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Today “Elizabeth’s Wildflower Blog” is really “Elizabeth’s Native Plant Blog”, because although Chelone glabra is common and found almost everywhere in Maryland, I’ve never seen it in the wild. These photos are of a specimen in my garden.

Also known as white turtlehead, this plant is in the Plantaginaceae, or plantain family. Older sources and many on-line sources place it in the Scrophulariaceae, but that family was gutted by the Angiosperm Phylogeny Group.

The plants stand two to three feet tall, often with a single central stem but sometimes with a branch or two. As you can see, pruning (by rabbits, darn them) seems to encourage branching. The flowers are borne on terminal spikes, and have two petals, the upper one forming a hood over the lower one, which sometimes has two or three faint lobes.

White turtlehead like wet soils in open woodlands, and ranges east of the Mississippi River from the upper South northwards into Canada; west of the Mississippi it’s found in parts of Missouri and Minnesota. It’s listed as exploitably vulnerable in New York.

Not only have I never seen this plant in the wild, I’ve also never seen a Baltimore checkerspot. I had hoped to, because white turtlehead is their host plant. Fortunately turtlehead also attracts bumblebees. They crawl all the way up into the flower and stay for a minute or more. You can’t even tell there’s a bee in a flower except for the shaking that happens as the bee does its thing.



Culver’s root
Veronicastrum virginicum
(formerly Scrophulariaceae)


I’m partial to tiny, subtle flowers, but it’s hard not to love a plant like this. Although the individual flowers are small, they’re crowded into dense spikes up to eight inches long. The spikes occur in whorls in the upper nodes, surrounding a towering central spike. The whole effect is spectacular, especially when you find a plant that’s as tall or taller than you are.



seen from a distance; notice the Baptisia australis growing to the left


I first saw Culver’s root two years ago, growing along a slope so steep I had to almost climb to get to it. Earlier this year I saw a few plants growing next to the blue false indigo I was obsessed with; later I reported that they’d been browsed by something. But a few days ago they had bounced back, tall spikes filled with buds.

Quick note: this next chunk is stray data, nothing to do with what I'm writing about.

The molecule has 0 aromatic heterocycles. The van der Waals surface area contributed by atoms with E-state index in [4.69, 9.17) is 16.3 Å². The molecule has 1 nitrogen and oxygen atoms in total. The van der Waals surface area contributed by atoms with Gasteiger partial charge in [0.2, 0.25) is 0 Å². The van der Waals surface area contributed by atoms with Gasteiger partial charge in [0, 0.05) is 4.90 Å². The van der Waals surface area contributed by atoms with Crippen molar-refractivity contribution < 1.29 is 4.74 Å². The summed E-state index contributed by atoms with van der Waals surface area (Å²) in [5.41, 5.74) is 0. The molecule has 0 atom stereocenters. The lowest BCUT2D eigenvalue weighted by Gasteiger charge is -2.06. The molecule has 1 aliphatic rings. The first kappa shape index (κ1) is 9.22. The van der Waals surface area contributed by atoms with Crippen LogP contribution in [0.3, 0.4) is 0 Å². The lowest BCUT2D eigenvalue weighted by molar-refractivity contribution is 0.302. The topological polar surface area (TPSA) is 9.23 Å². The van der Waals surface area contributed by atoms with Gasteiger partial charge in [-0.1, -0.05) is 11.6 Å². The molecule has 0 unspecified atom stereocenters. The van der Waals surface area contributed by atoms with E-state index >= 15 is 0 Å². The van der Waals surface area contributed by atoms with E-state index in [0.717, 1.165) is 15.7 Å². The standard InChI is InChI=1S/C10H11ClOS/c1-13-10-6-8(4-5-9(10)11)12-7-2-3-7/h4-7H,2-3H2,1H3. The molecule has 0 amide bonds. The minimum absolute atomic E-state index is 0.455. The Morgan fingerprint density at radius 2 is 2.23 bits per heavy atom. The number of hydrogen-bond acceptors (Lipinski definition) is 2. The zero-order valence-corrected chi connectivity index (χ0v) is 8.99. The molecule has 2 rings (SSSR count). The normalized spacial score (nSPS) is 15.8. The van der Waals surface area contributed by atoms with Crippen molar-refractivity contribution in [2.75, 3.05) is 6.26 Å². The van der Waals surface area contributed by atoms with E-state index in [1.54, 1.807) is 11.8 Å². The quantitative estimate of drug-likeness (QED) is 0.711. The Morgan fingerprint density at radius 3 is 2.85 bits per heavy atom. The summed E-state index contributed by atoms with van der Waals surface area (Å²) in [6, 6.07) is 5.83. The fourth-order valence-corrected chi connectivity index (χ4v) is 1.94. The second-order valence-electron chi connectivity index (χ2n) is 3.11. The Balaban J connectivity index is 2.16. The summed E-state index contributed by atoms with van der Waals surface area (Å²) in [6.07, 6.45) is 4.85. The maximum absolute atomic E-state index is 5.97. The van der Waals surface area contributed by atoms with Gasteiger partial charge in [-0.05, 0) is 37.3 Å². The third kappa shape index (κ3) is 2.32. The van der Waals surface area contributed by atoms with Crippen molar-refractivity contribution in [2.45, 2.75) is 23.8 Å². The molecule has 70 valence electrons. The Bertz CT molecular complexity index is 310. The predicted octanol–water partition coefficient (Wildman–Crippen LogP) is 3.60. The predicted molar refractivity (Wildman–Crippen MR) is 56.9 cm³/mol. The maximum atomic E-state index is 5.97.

a little closer


To my delight I spied a third patch on the peninsula I visited (post from July 3), and interestingly the plants were growing right next to a big stand of blue false indigo. Clearly they enjoy they same growing conditions: wet soils in full sunlight. Culver’s root would be lovely in the back of a rain garden, maybe alongside joe pye weed. It’s a hardy, adaptable plant that is available in the nursery trade.



a whorl of spikes and leaves at the uppermost node


Worldwide there are about a dozen species of Veronicastrum, but V. virginicum is the only one in North America. It’s found in the eastern half of the US and Canada, as far west the the easternmost portions of the Great Plains states. It’s threatened in Massachusetts and New York and endangered in Vermont. In Maryland in grows in the Piedmont and part of the Coastal Plain (and in Garret County).


Variations on a Theme: Monkeyflowers


Mimulus ringens (Allegheny monkeyflower)
Mimulus alatus (winged monkeyflower)

There are about 90 species of monkeyflowers in the US and Canada, but almost all of them are confined to the western part of the continent.  Five are found east of the Missiissippi, and of those, only two are known in Maryland.

Which one is pictured above?  That’s winged monkeyflower, but you can’t quite tell from the picture.  The flowers are almost identical, though in different parts of the country there can be marked color differences.


The Allegheny monkeyflower has sessile leaves (meaning the leaf base touches the stem), while the flowers are connected to the stem by a long pedicel.



Both species can grow up to 3 feet tall, and both have the same cultural requirements: wet or at least consistently moist soils, and some shade.  The sorry-looking specimen shown here was growing in a very interesting place (perhaps subject of a future blog post), in full sun.  All of the plants (there were only a few) were stunted.


Winged monkeyflower is the opposite of the other with respect to how the leaves and flowers connect to the stem. In this species, the flowers are sessile or almost sessile, while the leaves have longed winged petioles (and winged stems).

The winged monkeyflower has some conservation issues: special concern in Connecticut, threatened in Iowa, endangered in Massachusetts, probably extirpated in Michigan, and rare in New York.

20150724-20150724-_DSC0035nice, tall plants in part shade along the river


UPDATE: the genus Mimulus is now placed in the Phrymaceae

Flower of the Day: Allegheny Monkeyflower

Mimulus ringens; Scrophulariaceae (figwort family)


Sometimes I’m just not going to get a good picture. I found this plant on two occasions. Both times, it was growing right at the edge of the canal, about ten feet away down a steep, poison-ivy covered bank. I’ll do a lot for a good picture, but I have limits.

There are three monkeyflowers found in this area; one of the others is called winged monkeyflower, a name that starts music from a certain seminal color motion picture start playing in my mind.  I found that one last summer in a marsh at the foot of Carderock but haven’t seen it this year.


This one is found all over the US and Canada except the mountain West.  It can grow up to three feet tall, and obviously likes wet soils and full sun.